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Divine Presence amid Violence: Contextualizing the Book of Joshua Paperback – February 11, 2009


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Editorial Reviews

About the Author

Dr. Walter Brueggemann (Th.D., Union Theological Seminary, New York:; Ph.D., St. Louis University) is Professor Emeritus of Old Testament Theology and Interpretation at Columbia Theological Seminary, Decatur, GA . His award-winning Theology of the Old Testament (Fortress Press, 1997) quickly became a foundational work in the field. The Association of Theological Booksellers presented Walter Brueggemann and Fortress Press with a Theologos Award for Best General Interest Book at a dinner in Brueggemann's honor, for the award-winning book, Deep Memory, Exuberant Hope: Contested Truth in a Post-Christian World. His recent publications include Mandate to Difference: An Invitation to the Contemporary Church, The Theology of the Book of Jeremiah, Like Fire in the Bones: Listening for the Prophetic Word in Jeremiah, and The Word That Redescribes the World: The Bible and Discipleship. --This text refers to an out of print or unavailable edition of this title.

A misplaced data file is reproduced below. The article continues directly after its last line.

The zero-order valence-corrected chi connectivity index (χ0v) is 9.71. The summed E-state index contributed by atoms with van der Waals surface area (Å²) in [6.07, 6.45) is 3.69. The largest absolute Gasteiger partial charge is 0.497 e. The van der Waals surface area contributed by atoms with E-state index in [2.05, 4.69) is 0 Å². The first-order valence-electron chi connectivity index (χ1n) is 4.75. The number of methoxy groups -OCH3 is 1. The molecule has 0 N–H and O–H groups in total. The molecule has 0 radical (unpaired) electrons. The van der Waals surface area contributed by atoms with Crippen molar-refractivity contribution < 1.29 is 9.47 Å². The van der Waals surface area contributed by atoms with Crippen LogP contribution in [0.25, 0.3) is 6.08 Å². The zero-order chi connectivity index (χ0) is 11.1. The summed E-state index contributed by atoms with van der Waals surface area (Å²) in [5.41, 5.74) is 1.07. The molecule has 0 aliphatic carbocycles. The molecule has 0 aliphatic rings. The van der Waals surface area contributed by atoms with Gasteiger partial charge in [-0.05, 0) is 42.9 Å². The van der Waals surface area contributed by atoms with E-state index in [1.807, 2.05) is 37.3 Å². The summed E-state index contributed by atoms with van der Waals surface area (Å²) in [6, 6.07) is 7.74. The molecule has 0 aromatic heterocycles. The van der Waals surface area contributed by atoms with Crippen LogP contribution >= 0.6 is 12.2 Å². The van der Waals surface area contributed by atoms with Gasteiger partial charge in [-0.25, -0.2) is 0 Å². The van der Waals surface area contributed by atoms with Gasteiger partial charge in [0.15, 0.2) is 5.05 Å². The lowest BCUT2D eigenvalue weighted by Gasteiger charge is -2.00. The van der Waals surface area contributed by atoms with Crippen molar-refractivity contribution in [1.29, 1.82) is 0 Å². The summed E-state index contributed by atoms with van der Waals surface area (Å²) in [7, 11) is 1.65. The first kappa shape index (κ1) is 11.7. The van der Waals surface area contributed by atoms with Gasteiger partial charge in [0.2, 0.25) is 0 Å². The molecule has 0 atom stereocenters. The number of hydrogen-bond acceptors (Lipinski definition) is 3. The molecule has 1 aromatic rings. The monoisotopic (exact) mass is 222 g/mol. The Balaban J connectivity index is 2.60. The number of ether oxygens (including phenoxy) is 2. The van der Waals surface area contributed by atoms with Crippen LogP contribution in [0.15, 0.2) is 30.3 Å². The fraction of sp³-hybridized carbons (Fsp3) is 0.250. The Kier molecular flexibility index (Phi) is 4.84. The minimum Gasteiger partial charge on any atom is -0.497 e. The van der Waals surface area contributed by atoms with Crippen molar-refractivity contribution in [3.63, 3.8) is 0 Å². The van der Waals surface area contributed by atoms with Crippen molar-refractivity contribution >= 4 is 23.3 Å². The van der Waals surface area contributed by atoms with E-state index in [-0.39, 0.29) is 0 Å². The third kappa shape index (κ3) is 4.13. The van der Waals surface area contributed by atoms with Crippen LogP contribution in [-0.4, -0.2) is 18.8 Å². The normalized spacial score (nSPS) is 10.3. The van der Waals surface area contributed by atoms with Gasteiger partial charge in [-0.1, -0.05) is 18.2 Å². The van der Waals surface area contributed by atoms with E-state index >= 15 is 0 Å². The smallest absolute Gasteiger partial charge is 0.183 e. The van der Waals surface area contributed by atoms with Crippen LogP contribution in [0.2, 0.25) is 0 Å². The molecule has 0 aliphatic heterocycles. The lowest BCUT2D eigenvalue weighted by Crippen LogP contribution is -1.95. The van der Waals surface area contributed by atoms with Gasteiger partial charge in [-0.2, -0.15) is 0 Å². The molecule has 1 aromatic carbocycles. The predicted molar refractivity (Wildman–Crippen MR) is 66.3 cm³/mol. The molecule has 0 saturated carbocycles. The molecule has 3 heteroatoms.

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Product Details

  • Paperback: 93 pages
  • Publisher: Wipf & Stock Pub (February 11, 2009)
  • Language: English
  • ISBN-10: 160608089X
  • ISBN-13: 978-1606080894
  • Product Dimensions: 5.1 x 0.2 x 7.7 inches
  • Shipping Weight: 4 ounces (View shipping rates and policies)
  • Average Customer Review: 4.0 out of 5 stars  See all reviews (6 customer reviews)
  • Amazon Best Sellers Rank: #239,545 in Books (See Top 100 in Books)

More About the Author

Walter Brueggemann is William Marcellus McPheeters Professor of Old Testament Emeritus at Columbia Theological Seminary. He is the world's leading interpreter of the Old Testament and is the author of numerous books, including Westminster John Knox Press best sellers such as Genesis and First and Second Samuel in the Interpretation series, An Introduction to the Old Testament: The Canon and Christian Imagination, and Reverberations of Faith: A Theological Handbook of Old Testament Themes.

Customer Reviews

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5 of 5 people found the following review helpful By N. HIGHLAND on June 12, 2012
Format: Kindle Edition Verified Purchase
I have always wrestled with the violence of Joshua, and how it contrasts with the non-violence of Jesus. I struggled with the question, "If God is revealed through Jesus, how can the non-violent Jesus be a reflection of the seemingly violent God in Joshua?"

In this short read, Walter Brueggemann addresses that very issue, and provides profound insight into the Old Testament understanding of Empire vs. God-shaped community. It reconciles the God of Joshua with the non-violent Jesus, and succinctly addresses the issue of judgment as presented in Joshua.